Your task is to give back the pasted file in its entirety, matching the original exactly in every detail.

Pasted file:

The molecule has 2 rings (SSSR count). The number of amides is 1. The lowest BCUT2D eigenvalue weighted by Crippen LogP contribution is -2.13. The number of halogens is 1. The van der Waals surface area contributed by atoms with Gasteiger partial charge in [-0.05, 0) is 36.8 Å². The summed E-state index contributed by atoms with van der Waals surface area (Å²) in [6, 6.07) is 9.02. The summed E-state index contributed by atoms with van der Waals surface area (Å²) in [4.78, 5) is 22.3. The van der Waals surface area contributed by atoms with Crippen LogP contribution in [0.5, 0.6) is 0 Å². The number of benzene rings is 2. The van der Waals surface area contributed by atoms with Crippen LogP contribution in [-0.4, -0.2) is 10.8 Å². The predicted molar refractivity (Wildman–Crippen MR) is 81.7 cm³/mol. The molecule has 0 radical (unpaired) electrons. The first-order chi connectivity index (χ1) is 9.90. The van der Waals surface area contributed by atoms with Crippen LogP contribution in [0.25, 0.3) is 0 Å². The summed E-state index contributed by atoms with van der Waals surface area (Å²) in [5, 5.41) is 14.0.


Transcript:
The molecule has 2 rings (SSSR count). The number of amides is 1. The lowest BCUT2D eigenvalue weighted by Crippen LogP contribution is -2.13. The number of halogens is 1. The van der Waals surface area contributed by atoms with Gasteiger partial charge in [-0.05, 0) is 36.8 Å². The summed E-state index contributed by atoms with van der Waals surface area (Å²) in [6, 6.07) is 9.02. The summed E-state index contributed by atoms with van der Waals surface area (Å²) in [4.78, 5) is 22.3. The van der Waals surface area contributed by atoms with Crippen LogP contribution in [0.5, 0.6) is 0 Å². The number of benzene rings is 2. The van der Waals surface area contributed by atoms with Crippen LogP contribution in [-0.4, -0.2) is 10.8 Å². The predicted molar refractivity (Wildman–Crippen MR) is 81.7 cm³/mol. The molecule has 0 radical (unpaired) electrons. The first-order chi connectivity index (χ1) is 9.90. The van der Waals surface area contributed by atoms with Crippen LogP contribution in [0.25, 0.3) is 0 Å². The summed E-state index contributed by atoms with van der Waals surface area (Å²) in [5, 5.41) is 14.0.